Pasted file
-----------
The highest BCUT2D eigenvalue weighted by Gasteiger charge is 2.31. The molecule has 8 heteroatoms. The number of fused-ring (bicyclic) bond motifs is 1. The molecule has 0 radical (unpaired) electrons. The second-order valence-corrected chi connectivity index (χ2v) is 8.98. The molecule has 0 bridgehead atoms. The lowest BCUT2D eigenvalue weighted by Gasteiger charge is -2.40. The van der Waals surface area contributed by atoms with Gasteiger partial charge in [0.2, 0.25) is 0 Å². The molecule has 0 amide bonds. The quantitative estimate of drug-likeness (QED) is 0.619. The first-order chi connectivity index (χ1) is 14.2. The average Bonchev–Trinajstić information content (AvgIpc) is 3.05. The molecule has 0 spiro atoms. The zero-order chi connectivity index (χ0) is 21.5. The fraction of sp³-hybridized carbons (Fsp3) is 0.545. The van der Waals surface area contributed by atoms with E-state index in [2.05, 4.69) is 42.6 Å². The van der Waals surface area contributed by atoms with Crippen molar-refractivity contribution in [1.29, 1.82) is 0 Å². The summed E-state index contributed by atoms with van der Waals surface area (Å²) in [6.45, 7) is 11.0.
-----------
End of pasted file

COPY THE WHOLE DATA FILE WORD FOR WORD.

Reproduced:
The highest BCUT2D eigenvalue weighted by Gasteiger charge is 2.31. The molecule has 8 heteroatoms. The number of fused-ring (bicyclic) bond motifs is 1. The molecule has 0 radical (unpaired) electrons. The second-order valence-corrected chi connectivity index (χ2v) is 8.98. The molecule has 0 bridgehead atoms. The lowest BCUT2D eigenvalue weighted by Gasteiger charge is -2.40. The van der Waals surface area contributed by atoms with Gasteiger partial charge in [0.2, 0.25) is 0 Å². The molecule has 0 amide bonds. The quantitative estimate of drug-likeness (QED) is 0.619. The first-order chi connectivity index (χ1) is 14.2. The average Bonchev–Trinajstić information content (AvgIpc) is 3.05. The molecule has 0 spiro atoms. The zero-order chi connectivity index (χ0) is 21.5. The fraction of sp³-hybridized carbons (Fsp3) is 0.545. The van der Waals surface area contributed by atoms with E-state index in [2.05, 4.69) is 42.6 Å². The van der Waals surface area contributed by atoms with Crippen molar-refractivity contribution in [1.29, 1.82) is 0 Å². The summed E-state index contributed by atoms with van der Waals surface area (Å²) in [6.45, 7) is 11.0.